Seen the 'Mona Lisa'? Check out 'Moaner Lisa'

Chinese artist's parody of the great painting is now on exhibit in the Louvre
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The Independent Online

From today, the Louvre will have two paintings of the Mona Lisa, one smiling and the other crying. The new version of Leonardo da Vinci's masterpiece (the "Moaner Lisa"?) is part of a witty tribute to the most famous painting in the world by a celebrated Franco-Chinese artist, Yan Pei-Ming.

Some of the many parodies of the Mona Lisa, such as Marcel Duchamp's version with a moustache and goatee beard, have become almost as famous as the original. But this will be the first time that a Mona Lisa pastiche has been hung in the Louvre, only a few steps from the Joconde herself.

The new version of the 16th-century Florentine noblewoman is painted in sombre, aetherial grey. She has tears streaming down her face but preserves Da Vinci's enigmatic smile. The crying Joconde is part of a five-painting set. Two large, grey canvasses on either side are scattered with skulls copied from scans of the painter's head. They also extend the bizarre landscape behind the Mona Lisa. Two further grey canvasses show a portrait of the artist's dying father and a self-portrait of Yan pretending to be dead. The entire work, part of an attempt by the Louvre to juxtapose old masterpieces and contemporary art, is called The Funeral of the Mona Lisa.

Yan, 48, said: "It is a funeral, in the sense of a celebration or a wake, a giving of thanks for life of the most known painting in the world," he told The Independent. "It is not a burial. I am not saying the Mona Lisa is dead and should be buried. I am celebrating her life and the lives of all the different, departed generations who have appreciated her."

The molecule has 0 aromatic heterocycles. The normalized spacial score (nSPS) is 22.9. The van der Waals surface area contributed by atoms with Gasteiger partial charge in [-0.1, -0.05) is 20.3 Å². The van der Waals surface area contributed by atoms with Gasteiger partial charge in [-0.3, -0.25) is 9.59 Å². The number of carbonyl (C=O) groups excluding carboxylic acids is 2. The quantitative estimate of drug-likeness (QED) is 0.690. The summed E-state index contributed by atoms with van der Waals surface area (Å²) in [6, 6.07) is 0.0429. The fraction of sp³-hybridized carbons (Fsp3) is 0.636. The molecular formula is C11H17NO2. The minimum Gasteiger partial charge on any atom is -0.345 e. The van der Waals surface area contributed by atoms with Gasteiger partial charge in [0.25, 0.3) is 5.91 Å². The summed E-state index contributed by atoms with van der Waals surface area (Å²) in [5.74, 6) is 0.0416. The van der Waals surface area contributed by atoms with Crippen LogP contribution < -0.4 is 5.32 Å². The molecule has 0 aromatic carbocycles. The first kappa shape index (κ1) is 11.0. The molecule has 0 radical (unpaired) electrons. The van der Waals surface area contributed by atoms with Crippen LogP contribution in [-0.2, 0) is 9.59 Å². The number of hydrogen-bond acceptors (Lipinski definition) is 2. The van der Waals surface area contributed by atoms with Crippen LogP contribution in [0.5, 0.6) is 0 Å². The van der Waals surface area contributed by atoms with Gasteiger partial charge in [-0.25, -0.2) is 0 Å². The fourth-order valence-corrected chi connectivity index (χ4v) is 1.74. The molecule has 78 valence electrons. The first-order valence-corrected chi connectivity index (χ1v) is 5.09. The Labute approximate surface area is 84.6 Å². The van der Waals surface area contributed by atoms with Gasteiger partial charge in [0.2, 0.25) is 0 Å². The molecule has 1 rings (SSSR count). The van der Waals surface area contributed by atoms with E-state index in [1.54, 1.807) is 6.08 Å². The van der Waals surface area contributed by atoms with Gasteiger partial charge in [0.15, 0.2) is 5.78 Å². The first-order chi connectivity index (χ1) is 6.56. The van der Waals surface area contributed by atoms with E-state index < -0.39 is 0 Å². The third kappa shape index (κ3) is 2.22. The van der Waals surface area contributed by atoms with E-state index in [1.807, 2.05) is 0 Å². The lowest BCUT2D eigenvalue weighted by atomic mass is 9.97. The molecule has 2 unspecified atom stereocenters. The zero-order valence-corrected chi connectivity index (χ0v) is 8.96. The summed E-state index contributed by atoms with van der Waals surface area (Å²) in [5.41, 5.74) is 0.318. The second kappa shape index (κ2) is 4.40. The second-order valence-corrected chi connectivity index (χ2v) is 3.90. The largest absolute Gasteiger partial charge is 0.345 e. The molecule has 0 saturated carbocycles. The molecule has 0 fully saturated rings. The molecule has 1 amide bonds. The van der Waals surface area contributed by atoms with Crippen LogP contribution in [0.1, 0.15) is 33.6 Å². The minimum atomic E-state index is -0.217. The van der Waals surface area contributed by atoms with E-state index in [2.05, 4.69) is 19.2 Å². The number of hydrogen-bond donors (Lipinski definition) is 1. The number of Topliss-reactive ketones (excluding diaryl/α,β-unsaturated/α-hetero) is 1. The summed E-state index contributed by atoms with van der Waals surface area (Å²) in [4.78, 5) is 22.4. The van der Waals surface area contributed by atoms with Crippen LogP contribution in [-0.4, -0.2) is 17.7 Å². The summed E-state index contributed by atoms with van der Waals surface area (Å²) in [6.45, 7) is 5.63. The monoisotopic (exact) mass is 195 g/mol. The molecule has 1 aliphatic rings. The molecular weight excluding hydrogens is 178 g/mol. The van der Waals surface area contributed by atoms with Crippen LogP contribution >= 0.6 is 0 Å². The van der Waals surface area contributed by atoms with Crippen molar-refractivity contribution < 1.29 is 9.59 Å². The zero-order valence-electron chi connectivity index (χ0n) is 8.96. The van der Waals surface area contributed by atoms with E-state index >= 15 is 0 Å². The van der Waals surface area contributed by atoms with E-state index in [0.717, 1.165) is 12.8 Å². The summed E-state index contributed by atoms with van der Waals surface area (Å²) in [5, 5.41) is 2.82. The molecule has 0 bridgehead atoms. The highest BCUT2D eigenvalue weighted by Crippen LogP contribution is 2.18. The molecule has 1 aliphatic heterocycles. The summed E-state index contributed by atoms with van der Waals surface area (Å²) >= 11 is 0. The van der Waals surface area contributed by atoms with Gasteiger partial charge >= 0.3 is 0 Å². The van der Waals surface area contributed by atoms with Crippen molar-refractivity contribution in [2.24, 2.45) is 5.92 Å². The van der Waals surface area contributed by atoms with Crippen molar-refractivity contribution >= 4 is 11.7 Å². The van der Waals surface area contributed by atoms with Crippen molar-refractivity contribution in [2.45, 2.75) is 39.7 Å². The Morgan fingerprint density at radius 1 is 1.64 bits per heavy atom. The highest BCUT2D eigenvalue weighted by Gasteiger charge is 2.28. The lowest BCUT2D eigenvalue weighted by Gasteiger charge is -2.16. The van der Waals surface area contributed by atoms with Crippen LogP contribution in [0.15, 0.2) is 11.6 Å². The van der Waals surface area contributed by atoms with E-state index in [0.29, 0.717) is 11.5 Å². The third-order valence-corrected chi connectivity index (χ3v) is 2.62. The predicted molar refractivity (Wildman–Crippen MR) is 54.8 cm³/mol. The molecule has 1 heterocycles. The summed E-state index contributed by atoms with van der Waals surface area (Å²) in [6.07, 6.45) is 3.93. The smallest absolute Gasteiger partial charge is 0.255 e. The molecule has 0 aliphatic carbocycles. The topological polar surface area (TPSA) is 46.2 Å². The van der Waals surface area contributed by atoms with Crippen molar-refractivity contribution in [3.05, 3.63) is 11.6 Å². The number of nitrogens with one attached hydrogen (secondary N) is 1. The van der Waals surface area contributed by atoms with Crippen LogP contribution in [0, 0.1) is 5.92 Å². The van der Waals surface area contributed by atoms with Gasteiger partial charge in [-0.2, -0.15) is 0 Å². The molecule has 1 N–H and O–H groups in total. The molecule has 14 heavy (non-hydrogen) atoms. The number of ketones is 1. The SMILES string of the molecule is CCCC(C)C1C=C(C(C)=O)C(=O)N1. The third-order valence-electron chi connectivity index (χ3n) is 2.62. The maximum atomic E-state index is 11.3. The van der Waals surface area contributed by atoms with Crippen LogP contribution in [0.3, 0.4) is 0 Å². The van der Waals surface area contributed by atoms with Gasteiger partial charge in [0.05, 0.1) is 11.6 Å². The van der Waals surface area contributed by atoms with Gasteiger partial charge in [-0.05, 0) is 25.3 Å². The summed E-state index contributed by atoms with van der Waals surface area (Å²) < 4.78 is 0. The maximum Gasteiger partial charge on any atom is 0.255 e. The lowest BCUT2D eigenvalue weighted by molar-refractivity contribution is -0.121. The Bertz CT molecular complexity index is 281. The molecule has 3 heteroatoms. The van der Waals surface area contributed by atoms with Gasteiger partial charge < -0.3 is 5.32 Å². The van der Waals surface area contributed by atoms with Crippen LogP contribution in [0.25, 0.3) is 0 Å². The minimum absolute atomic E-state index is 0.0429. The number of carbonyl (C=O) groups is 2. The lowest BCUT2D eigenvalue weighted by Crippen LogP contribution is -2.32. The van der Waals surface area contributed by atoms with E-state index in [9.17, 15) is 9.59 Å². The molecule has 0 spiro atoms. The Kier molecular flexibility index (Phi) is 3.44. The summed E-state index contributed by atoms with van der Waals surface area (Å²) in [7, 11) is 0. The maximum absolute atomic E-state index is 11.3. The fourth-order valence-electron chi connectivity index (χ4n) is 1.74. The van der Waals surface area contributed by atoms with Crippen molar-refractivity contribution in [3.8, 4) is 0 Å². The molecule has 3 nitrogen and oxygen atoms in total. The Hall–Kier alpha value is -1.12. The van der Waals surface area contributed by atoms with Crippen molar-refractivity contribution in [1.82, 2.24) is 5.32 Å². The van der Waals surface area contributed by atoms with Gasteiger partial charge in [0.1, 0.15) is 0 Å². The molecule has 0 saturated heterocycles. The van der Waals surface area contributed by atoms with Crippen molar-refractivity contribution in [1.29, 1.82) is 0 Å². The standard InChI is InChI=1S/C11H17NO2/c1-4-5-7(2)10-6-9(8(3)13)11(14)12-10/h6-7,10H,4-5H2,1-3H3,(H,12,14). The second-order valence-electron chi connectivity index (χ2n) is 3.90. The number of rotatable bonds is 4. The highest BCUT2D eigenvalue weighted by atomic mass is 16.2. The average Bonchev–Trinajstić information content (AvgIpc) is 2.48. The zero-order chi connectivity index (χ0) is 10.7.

The five large canvasses will be on display from today until 18 May in a small room next to the gallery with the Mona Lisa. The Louvre is the most popular art museum in the world, with 8.5 million visitors a year – more than half of whom are said to make straight for Leonardo's 500-year-old masterpiece.

Yan Pei-Ming, who left China in 1980 and lives in Dijon, is celebrated for his immense portraits of icons of the 20th century, ranging from Chairman Mao to Bruce Lee. He said that the five giant Mona Lisa canvasses took him "a year to plan but only 12 days to paint. When I get started, I really get on with things. There is no point in hanging around".

The Funeral of the Mona Lisa is a continuation of a theme of his earlier paintings, a meditation on the passing of the generations. That explains, he said, why a portrait of his dying father looks out across the years at a portrait of his dead son. It is also a meditation on tourism, he said. "Tourists rush here to see the Mona Lisa. I am only a tourist in this gallery, and we are all merely tourists in this world."

Does Yan believe the Mona Lisa is the world's greatest painting? Or is she mostly famous because she is famous? He grinned. "She is a very, very beautiful woman," he said. "I don't wish to comment on her as a painting. I appreciate her as a woman."

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